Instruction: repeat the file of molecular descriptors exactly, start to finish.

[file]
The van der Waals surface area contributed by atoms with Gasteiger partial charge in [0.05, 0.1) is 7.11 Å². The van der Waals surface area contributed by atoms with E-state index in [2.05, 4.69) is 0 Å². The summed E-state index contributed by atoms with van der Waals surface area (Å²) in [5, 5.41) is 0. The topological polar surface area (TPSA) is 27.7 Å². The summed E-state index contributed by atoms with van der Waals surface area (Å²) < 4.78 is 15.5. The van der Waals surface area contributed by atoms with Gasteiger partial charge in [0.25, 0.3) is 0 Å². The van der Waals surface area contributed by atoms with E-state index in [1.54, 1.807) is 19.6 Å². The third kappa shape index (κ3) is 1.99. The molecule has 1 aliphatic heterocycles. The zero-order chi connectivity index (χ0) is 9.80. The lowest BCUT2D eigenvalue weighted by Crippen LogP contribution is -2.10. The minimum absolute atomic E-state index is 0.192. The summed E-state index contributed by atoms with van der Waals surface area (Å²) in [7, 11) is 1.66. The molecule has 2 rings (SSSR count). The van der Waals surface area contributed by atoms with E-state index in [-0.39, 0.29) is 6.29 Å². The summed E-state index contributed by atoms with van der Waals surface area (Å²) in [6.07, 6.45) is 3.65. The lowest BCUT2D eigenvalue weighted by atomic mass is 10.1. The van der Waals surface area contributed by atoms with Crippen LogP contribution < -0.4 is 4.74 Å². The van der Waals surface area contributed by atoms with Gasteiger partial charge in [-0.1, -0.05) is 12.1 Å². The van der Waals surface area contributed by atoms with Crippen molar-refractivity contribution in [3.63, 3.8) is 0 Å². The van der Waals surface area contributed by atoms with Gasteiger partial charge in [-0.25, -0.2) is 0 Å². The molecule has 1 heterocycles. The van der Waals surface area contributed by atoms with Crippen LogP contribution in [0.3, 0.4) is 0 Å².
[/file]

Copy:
The van der Waals surface area contributed by atoms with Gasteiger partial charge in [0.05, 0.1) is 7.11 Å². The van der Waals surface area contributed by atoms with E-state index in [2.05, 4.69) is 0 Å². The summed E-state index contributed by atoms with van der Waals surface area (Å²) in [5, 5.41) is 0. The topological polar surface area (TPSA) is 27.7 Å². The summed E-state index contributed by atoms with van der Waals surface area (Å²) < 4.78 is 15.5. The van der Waals surface area contributed by atoms with Gasteiger partial charge in [0.25, 0.3) is 0 Å². The van der Waals surface area contributed by atoms with E-state index in [1.54, 1.807) is 19.6 Å². The third kappa shape index (κ3) is 1.99. The molecule has 1 aliphatic heterocycles. The zero-order chi connectivity index (χ0) is 9.80. The lowest BCUT2D eigenvalue weighted by Crippen LogP contribution is -2.10. The minimum absolute atomic E-state index is 0.192. The summed E-state index contributed by atoms with van der Waals surface area (Å²) in [7, 11) is 1.66. The molecule has 2 rings (SSSR count). The van der Waals surface area contributed by atoms with E-state index in [-0.39, 0.29) is 6.29 Å². The summed E-state index contributed by atoms with van der Waals surface area (Å²) in [6.07, 6.45) is 3.65. The lowest BCUT2D eigenvalue weighted by atomic mass is 10.1. The van der Waals surface area contributed by atoms with Crippen LogP contribution < -0.4 is 4.74 Å². The van der Waals surface area contributed by atoms with Gasteiger partial charge in [-0.1, -0.05) is 12.1 Å². The van der Waals surface area contributed by atoms with Crippen molar-refractivity contribution in [3.63, 3.8) is 0 Å². The van der Waals surface area contributed by atoms with Gasteiger partial charge in [-0.25, -0.2) is 0 Å². The molecule has 1 heterocycles. The van der Waals surface area contributed by atoms with Crippen LogP contribution in [0.3, 0.4) is 0 Å².